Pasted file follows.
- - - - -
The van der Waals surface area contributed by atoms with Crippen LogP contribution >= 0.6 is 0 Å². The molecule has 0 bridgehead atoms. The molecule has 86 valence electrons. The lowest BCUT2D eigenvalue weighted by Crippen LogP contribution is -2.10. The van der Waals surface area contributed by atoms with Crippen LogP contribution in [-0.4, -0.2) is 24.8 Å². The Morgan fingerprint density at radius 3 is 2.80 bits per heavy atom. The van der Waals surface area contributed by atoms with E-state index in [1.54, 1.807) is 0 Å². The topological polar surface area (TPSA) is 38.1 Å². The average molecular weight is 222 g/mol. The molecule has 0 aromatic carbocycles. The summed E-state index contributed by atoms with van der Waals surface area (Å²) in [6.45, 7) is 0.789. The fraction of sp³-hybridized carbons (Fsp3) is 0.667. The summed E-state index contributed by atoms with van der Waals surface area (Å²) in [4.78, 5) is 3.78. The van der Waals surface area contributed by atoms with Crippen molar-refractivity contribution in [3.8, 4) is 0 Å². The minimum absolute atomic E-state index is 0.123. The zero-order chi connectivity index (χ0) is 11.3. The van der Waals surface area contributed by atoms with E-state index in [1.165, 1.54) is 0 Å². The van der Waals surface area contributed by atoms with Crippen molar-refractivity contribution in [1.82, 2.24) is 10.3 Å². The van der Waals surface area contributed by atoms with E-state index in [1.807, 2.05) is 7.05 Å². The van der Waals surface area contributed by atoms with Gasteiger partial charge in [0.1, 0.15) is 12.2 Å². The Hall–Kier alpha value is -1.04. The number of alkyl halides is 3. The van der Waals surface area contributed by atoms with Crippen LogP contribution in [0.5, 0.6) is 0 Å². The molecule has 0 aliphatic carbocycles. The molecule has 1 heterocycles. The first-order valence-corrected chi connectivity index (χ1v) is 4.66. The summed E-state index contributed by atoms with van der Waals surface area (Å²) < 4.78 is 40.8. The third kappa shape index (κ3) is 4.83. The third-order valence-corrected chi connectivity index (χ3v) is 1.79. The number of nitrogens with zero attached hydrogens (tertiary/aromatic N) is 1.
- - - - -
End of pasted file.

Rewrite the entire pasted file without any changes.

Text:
The van der Waals surface area contributed by atoms with Crippen LogP contribution >= 0.6 is 0 Å². The molecule has 0 bridgehead atoms. The molecule has 86 valence electrons. The lowest BCUT2D eigenvalue weighted by Crippen LogP contribution is -2.10. The van der Waals surface area contributed by atoms with Crippen LogP contribution in [-0.4, -0.2) is 24.8 Å². The Morgan fingerprint density at radius 3 is 2.80 bits per heavy atom. The van der Waals surface area contributed by atoms with E-state index in [1.54, 1.807) is 0 Å². The topological polar surface area (TPSA) is 38.1 Å². The average molecular weight is 222 g/mol. The molecule has 0 aromatic carbocycles. The summed E-state index contributed by atoms with van der Waals surface area (Å²) in [6.45, 7) is 0.789. The fraction of sp³-hybridized carbons (Fsp3) is 0.667. The summed E-state index contributed by atoms with van der Waals surface area (Å²) in [4.78, 5) is 3.78. The van der Waals surface area contributed by atoms with Crippen molar-refractivity contribution in [3.8, 4) is 0 Å². The minimum absolute atomic E-state index is 0.123. The zero-order chi connectivity index (χ0) is 11.3. The van der Waals surface area contributed by atoms with E-state index in [1.165, 1.54) is 0 Å². The van der Waals surface area contributed by atoms with Crippen molar-refractivity contribution in [1.82, 2.24) is 10.3 Å². The van der Waals surface area contributed by atoms with E-state index in [1.807, 2.05) is 7.05 Å². The van der Waals surface area contributed by atoms with Gasteiger partial charge in [0.1, 0.15) is 12.2 Å². The Hall–Kier alpha value is -1.04. The number of alkyl halides is 3. The van der Waals surface area contributed by atoms with Crippen LogP contribution in [0.5, 0.6) is 0 Å². The molecule has 0 aliphatic carbocycles. The molecule has 1 heterocycles. The first-order valence-corrected chi connectivity index (χ1v) is 4.66. The summed E-state index contributed by atoms with van der Waals surface area (Å²) < 4.78 is 40.8. The third kappa shape index (κ3) is 4.83. The third-order valence-corrected chi connectivity index (χ3v) is 1.79. The number of nitrogens with zero attached hydrogens (tertiary/aromatic N) is 1.